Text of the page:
When Soah’s impoverished, desperate village decides to sacrifice her to the Water God Habaek to end a long drought, they believe that drowning one beautiful girl will save their entire community and bring much-needed rain. Not only is Soah surprised to be rescued by the Water God – instead of killed – she never imagined she’d be a welcomed guest in Habaek’s magical kingdom, where an exciting new life awaits her! Most surprising, however, is the Water God himself… and how very different he is from the monster Soah imagined.
Forgotten Country by Catherine Chung
The night before Janie’s sister, Hannah, is born, her grandmother tells her a story: Since the Japanese occupation of Korea, their family has lost a daughter in every generation, and Janie is told to keep Hannah safe.
Years later, when Hannah cuts all ties and disappears, Janie goes to find her. It is the start of a journey that will force her to confront her family’s painful silence, the truth behind her parents’ sudden move to America twenty years earlier, and her own conflicted feelings toward Hannah.
Weaving Korean folklore with a modern narrative of immigration and identity, Forgotten Country is a gripping story of a family struggling to find its way out of silence and back to one another.
Somebody’s Daughter by Marie Myung-Ok Lee
Somebody’s Daughter is the story of nineteen-year-old Sarah Thorson, who was adopted as a baby by a Lutheran couple in the Midwest. After dropping out of college, she decides to study in Korea and becomes more and more intrigued by her Korean heritage, eventually embarking on a crusade to find her birth mother. Paralleling Sarah’s story is that of Kyung-sook, who was forced by difficult circumstances to let her baby be swept away from her immediately after birth, but who has always longed for her lost child.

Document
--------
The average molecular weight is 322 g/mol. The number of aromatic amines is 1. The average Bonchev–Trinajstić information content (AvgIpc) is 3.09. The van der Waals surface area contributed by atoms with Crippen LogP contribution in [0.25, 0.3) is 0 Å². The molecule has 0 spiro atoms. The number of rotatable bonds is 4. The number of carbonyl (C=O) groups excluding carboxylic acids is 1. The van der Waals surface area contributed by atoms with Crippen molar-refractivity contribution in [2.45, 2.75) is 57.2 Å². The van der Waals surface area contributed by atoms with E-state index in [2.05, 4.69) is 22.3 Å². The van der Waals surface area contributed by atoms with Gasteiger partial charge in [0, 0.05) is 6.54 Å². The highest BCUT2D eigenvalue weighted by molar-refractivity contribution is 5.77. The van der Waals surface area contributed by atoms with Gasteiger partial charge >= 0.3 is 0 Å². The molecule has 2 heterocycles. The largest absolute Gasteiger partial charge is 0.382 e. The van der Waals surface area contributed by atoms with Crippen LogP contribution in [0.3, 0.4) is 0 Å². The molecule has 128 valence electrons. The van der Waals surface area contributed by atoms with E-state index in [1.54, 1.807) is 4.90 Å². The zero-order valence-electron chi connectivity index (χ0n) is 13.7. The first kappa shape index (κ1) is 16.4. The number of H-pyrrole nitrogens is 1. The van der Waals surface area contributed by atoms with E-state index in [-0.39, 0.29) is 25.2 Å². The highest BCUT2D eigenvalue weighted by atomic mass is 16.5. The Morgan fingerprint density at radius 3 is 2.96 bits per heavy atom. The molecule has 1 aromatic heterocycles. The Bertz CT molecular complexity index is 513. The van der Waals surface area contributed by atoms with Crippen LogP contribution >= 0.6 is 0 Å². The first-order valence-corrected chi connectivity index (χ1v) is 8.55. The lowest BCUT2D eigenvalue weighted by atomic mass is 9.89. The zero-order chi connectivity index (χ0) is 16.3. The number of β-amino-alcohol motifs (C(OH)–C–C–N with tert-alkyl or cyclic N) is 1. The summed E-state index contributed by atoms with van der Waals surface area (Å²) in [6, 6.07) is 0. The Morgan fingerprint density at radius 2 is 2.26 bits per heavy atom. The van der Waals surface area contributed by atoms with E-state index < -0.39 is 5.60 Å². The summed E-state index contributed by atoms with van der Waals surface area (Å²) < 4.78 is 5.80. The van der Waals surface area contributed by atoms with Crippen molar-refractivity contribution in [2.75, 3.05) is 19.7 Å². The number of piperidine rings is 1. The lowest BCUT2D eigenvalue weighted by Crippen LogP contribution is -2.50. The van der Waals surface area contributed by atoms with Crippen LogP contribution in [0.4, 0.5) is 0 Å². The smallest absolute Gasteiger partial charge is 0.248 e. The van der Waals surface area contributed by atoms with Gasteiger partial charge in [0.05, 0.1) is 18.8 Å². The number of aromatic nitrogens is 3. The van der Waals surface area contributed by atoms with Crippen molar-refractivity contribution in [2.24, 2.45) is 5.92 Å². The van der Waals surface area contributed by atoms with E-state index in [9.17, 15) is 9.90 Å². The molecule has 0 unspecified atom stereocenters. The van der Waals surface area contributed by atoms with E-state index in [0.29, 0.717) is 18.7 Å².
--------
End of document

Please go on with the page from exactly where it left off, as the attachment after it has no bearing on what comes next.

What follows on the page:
Ten Thousand Sorrows by Elizabeth Kim
The illegitimate daughter of a peasant and an American GI, Elizabeth Kim spent her early years as a social outcast in her village in the Korean countryside. Ostracized by their family and neighbours, she and her mother were regularly pelted with stones on their way home from the rice fields. Yet there was a tranquil happiness in the intense bond between mother and daughter. Until the day that Elizabeth’s grandfather and uncle came to punish her mother from the dishonour she had brought on the family, and executed her in front of her daughter.
The Calligrapher’s Daughter by Eugenia Kim
Najin Han, the privileged daughter of a calligrapher, longs to choose her own destiny. Smart and headstrong, she is encouraged by her mother-but her stern father is determined to maintain tradition, especially as the Japanese steadily gain control of his beloved country. When he seeks to marry fourteen-year-old Najin into an aristocratic family, her mother defies generations of obedient wives and instead sends her daughter to serve in the king’s court as a companion to a young princess.
The Color of Earth by Kim Dong Hwa
First love is never easy. Ehwa grows up helping her widowed mother run the local tavern, watching as their customers – both neighbors and strangers – look down on her mother for her single lifestyle. Their social status isolates Ehwa and her mother from the rest of the people in their quiet country village. But as she gets older and sees her mother fall in love again, Ehwa slowly begins to open up to the possibility of love in her life.
Please Look after Mother by Kyung-Sook Shin
Literally translated from the Korean, the title means “I entrust Mother to you”. In this book a mother goes missing in Seoul and her family (daughter, son and husband) is left trying to find her. The narrative, as the family members go in search in Seoul, is about reviewing her life, the lost moments, and attitudes towards her making them realise how they never fully appreciated her and how they never told her how much she meant to each of them.
We hope you enjoy our collection of books set in South Korea. If we have missed any go your favourites, please add them in the Comments below.